Re-Evaluating the Therapeutic Misconception: Response to Miller and Joffe
Appelbaum, Paul S.
Lidz, Charles W.
Kennedy Institute of Ethics Journal 2006 December; 16(4): 367-373
Responding to the paper by Miller and Joffe, we review the development of the concept of therapeutic misconception (TM). Our concerns about TM's impact on informed consent do not derive from the belief that research subjects have poorer outcomes than persons receiving ordinary clinical care. Rather, we believe that subjects with TM cannot give an adequate informed consent to research participation, which harms their dignitary interests and their abilities to make meaningful decisions. Ironically, Miller and Joffe's approach ends up largely embracing the very position that they inaccurately attribute to us: the belief that, with some exceptions, it is only the prospect of poorer outcomes that should motivate efforts to dispel TM. In the absence of empirical studies on the steps required to dispel TM and the impact of such procedures on subject recruitment, it is premature to surrender to the belief that TM must be widely tolerated in clinical research.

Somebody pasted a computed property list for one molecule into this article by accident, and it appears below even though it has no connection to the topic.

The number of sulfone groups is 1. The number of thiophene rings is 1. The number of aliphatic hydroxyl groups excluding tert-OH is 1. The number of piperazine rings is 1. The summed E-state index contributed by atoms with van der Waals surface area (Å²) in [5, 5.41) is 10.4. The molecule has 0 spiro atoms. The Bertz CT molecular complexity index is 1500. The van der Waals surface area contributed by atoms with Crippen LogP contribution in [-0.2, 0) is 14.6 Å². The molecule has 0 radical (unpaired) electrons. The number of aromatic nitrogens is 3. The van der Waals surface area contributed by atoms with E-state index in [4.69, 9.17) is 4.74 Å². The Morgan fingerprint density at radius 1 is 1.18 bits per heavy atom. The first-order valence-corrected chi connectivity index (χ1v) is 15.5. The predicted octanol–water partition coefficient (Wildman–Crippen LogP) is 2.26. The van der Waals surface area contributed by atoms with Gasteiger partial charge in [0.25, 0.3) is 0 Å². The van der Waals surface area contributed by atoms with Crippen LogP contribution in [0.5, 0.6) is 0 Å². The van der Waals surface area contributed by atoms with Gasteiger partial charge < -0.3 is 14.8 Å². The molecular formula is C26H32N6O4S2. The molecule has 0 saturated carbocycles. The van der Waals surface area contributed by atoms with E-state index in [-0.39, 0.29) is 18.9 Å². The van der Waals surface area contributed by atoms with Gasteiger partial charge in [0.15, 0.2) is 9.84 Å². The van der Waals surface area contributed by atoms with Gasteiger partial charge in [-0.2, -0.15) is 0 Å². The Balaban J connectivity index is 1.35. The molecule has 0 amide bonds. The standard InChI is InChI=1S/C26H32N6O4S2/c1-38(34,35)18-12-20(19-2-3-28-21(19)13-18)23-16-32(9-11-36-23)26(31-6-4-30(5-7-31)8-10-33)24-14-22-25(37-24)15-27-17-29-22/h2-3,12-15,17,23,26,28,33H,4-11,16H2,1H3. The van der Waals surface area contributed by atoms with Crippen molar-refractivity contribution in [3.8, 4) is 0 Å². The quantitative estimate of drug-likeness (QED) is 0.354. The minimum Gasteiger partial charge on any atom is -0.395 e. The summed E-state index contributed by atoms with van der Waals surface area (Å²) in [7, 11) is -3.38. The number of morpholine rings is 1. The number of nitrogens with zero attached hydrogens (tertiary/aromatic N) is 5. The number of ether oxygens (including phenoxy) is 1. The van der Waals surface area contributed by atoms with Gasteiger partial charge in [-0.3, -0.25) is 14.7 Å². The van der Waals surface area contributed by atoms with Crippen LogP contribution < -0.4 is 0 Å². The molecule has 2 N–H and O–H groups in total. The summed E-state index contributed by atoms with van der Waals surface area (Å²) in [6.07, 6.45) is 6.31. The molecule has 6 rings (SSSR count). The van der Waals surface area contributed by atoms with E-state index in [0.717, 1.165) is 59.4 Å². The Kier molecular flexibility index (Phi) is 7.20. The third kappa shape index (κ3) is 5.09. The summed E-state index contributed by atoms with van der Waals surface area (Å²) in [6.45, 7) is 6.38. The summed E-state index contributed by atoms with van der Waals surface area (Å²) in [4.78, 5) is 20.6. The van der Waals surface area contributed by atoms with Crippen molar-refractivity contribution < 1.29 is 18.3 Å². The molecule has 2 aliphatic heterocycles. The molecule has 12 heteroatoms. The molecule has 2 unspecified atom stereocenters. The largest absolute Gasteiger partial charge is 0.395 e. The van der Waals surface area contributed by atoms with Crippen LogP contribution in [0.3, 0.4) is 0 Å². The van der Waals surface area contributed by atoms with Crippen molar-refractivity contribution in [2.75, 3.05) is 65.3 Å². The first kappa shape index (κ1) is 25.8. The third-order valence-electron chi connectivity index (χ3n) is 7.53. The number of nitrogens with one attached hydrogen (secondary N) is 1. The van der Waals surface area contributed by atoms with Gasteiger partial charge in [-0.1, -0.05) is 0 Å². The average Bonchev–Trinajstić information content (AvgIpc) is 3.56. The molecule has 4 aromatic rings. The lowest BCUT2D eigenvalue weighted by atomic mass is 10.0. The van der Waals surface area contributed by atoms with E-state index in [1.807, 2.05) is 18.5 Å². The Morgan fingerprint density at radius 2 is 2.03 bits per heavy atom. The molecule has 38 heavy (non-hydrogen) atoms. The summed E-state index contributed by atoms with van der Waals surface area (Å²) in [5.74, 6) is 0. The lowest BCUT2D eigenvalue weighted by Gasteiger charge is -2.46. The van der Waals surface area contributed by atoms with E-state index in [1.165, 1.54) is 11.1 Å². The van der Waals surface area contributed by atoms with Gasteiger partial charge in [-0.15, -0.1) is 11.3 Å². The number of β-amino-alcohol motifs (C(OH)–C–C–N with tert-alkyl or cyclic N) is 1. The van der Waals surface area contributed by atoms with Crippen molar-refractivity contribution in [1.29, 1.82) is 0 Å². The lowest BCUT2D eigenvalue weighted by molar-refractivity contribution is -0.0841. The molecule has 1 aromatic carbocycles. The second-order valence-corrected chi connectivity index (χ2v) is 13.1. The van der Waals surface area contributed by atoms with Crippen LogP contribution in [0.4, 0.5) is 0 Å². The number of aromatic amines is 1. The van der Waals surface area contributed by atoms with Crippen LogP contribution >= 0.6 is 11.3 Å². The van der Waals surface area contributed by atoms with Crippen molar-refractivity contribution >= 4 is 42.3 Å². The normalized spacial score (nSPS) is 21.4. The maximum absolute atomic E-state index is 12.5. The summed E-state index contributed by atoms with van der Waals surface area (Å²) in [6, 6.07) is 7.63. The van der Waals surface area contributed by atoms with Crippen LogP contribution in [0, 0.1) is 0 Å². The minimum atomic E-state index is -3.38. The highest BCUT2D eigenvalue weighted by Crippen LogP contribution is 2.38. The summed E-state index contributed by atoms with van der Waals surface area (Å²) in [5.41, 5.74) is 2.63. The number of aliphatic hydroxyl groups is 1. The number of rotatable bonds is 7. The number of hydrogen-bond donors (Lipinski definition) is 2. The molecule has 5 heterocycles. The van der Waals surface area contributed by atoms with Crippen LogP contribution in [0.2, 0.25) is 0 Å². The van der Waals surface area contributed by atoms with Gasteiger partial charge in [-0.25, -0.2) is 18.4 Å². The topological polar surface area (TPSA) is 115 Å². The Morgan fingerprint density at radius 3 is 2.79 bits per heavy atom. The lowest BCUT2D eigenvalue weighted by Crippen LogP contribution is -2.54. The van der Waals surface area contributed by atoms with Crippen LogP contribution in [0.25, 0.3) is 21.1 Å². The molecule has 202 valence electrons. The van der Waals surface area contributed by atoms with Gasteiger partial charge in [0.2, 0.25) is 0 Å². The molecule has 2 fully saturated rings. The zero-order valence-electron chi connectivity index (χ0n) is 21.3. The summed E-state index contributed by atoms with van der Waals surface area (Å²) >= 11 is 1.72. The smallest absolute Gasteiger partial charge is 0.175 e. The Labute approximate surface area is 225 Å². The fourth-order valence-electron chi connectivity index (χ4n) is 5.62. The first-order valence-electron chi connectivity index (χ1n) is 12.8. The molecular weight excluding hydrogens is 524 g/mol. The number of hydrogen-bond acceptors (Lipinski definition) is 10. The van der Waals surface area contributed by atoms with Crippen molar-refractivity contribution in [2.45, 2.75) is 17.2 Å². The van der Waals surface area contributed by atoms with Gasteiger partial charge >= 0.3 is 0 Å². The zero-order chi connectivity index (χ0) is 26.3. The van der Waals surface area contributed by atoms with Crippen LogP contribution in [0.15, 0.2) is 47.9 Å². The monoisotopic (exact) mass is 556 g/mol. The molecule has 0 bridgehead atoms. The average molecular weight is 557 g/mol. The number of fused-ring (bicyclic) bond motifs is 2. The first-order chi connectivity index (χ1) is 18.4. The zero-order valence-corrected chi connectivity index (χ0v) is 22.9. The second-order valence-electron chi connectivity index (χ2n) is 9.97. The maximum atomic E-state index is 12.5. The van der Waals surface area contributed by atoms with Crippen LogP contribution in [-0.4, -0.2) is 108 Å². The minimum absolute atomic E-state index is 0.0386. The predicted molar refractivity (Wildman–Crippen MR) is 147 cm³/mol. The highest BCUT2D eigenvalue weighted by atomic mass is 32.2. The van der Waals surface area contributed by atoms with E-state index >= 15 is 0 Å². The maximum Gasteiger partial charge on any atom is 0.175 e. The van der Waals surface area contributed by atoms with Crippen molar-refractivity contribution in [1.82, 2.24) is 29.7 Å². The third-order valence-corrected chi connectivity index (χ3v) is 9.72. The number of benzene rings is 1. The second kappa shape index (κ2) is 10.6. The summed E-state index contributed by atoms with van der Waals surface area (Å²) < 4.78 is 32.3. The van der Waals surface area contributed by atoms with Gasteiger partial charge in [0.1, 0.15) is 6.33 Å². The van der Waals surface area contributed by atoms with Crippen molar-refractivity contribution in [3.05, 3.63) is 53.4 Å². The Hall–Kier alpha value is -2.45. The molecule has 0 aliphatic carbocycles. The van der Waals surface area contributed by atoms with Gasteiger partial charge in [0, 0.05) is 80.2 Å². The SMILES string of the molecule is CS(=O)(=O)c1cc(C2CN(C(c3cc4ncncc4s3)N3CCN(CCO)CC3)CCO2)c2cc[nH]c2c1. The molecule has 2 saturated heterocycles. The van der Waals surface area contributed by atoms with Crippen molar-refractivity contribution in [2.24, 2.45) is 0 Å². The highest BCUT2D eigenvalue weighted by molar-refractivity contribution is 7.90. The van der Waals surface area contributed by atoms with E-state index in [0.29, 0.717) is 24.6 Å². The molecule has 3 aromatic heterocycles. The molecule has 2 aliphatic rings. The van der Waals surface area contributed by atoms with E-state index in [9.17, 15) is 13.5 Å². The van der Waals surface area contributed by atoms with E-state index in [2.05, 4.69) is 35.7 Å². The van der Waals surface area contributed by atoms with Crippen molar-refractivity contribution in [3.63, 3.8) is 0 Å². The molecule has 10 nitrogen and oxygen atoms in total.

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Henderson, Gail E.; Churchill, Larry R.; Davis, Arlene M.; Easter, Michele M.; Grady, Christine; Joffe, Steven; Kass, Nancy; King, Nancy M.P.; Lidz, Charles W.; Miller, Franklin G.; Nelson, Daniel K.; Peppercorn, Jeffrey; Rothschild, Barbra Bluestone; Sankar, Pamela; Wilfond, Benjamin S.; Zimmer, Catherine R. (2007-11)
Appelbaum, Paul S.; Roth, Loren H.; Lidz, Charles W.; Benson, Paul; Winslade, William (1987-04)Using examples from psychiatric research, the authors explore the ethical dilemma of the "therapeutic misconception," where, despite explanation, patient-subjects believe that research protocols are designed to benefit ...